This is one reason why we need a girls’ orphanage.

    Everywhere also there is an outcry about the scarcity of good servants, honest servants, industrious servants, well-trained servants. We know where to find the sisters who will try to produce such workers out of the little ones who will come under their care.

    We have succeeded by God’s grace and the diligent care of our masters and matrons in training the lads so that they have become valuable to business men; why should not the same divine help direct us with the lasses, so that domestics, and governesses, should go forth from us as well as clerks and artisans? We believe that there are many friends who will take a special interest in the girls, and that there are some whose trades would more readily enable them to give articles suitable for girls than those which are useful to boys.

    Here is a grand opportunity for Christian people with means to take their places among the first founders of this new institution, and if they judge that such a work will be good and useful, we hope that they will without fail, and without delay, come to our assistance in this fresh branch of service. We cannot afford to lose a single penny from the funds for the boys, but this work for the girls’ must be something extra and above. You helped Willy and Tommy; will you not help Mary and Maggie?

    It is very needful to add that foolish persons often say, — Mr. Spurgeon can get plenty of money and needs no help. If all were to talk in this fashion where would our many works drift to? Mr. Spurgeon does get large sums, but not a penny more than the various works require, and he gets it because God moves his people to give it, as he hopes, good reader, he may move you. We have no personal end to serve, we do not directly or indirectly gain a single penny by the Orphanage, College, or any other societies over which we preside; neither have we any wealthy persons around us who are at a loss to dispose of their property; but four hardworking church keeps continually consecrating its offerings, and our friends far and near think upon us. Our treasury is the bounty of God, our motto is,THE LORD WILL PROVIDE.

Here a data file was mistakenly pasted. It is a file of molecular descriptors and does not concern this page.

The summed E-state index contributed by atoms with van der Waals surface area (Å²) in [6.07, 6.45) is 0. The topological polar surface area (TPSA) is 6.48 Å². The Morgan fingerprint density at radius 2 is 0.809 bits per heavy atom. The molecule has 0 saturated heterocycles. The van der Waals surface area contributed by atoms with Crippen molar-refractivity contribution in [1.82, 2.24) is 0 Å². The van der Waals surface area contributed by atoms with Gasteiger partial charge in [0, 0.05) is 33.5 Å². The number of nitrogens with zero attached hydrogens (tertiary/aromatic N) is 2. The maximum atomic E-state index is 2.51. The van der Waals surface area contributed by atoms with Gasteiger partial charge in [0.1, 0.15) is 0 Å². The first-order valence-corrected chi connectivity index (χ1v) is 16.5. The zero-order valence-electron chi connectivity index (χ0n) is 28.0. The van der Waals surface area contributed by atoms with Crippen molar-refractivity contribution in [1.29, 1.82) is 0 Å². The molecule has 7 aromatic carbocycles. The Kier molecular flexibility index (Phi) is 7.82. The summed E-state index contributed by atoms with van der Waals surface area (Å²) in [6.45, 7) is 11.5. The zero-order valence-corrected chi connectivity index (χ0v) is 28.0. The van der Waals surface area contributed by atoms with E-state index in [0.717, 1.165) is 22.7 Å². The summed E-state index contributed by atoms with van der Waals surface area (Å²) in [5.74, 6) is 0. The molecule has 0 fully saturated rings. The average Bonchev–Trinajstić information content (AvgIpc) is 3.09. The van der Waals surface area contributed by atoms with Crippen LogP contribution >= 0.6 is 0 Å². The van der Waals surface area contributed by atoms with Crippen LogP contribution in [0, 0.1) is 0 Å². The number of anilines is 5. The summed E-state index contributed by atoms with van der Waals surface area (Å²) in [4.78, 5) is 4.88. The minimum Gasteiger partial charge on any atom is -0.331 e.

Past mercy forbids a doubt as to the future, and so in the name of God we set up our banners.

    One word more, we shall from this date be daily wearied with applications for matrons’ situations, and with requests to take orphan girls at once. To one and all we must say —WAIT. We will let you know when you may apply. Our notice will be public enough. Do not cause us needless labor.

    Wait till the good friends have started us, and then we will attend to you.